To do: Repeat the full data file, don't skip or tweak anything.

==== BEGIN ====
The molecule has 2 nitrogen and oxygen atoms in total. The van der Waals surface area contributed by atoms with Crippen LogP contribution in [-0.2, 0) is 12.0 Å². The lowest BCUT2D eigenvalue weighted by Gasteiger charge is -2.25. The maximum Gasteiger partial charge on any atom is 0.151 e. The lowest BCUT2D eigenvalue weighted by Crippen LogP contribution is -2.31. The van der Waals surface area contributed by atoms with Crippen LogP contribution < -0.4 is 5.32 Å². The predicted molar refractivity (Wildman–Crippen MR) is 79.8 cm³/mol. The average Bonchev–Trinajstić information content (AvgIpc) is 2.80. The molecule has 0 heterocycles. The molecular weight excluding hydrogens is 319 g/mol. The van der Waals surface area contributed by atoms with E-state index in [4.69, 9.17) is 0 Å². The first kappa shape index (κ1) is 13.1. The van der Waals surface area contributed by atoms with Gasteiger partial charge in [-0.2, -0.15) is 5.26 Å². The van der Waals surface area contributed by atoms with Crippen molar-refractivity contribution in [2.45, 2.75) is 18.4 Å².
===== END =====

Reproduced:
The molecule has 2 nitrogen and oxygen atoms in total. The van der Waals surface area contributed by atoms with Crippen LogP contribution in [-0.2, 0) is 12.0 Å². The lowest BCUT2D eigenvalue weighted by Gasteiger charge is -2.25. The maximum Gasteiger partial charge on any atom is 0.151 e. The lowest BCUT2D eigenvalue weighted by Crippen LogP contribution is -2.31. The van der Waals surface area contributed by atoms with Crippen LogP contribution < -0.4 is 5.32 Å². The predicted molar refractivity (Wildman–Crippen MR) is 79.8 cm³/mol. The average Bonchev–Trinajstić information content (AvgIpc) is 2.80. The molecule has 0 heterocycles. The molecular weight excluding hydrogens is 319 g/mol. The van der Waals surface area contributed by atoms with E-state index in [4.69, 9.17) is 0 Å². The first kappa shape index (κ1) is 13.1. The van der Waals surface area contributed by atoms with Gasteiger partial charge in [-0.2, -0.15) is 5.26 Å². The van der Waals surface area contributed by atoms with Crippen molar-refractivity contribution in [2.45, 2.75) is 18.4 Å².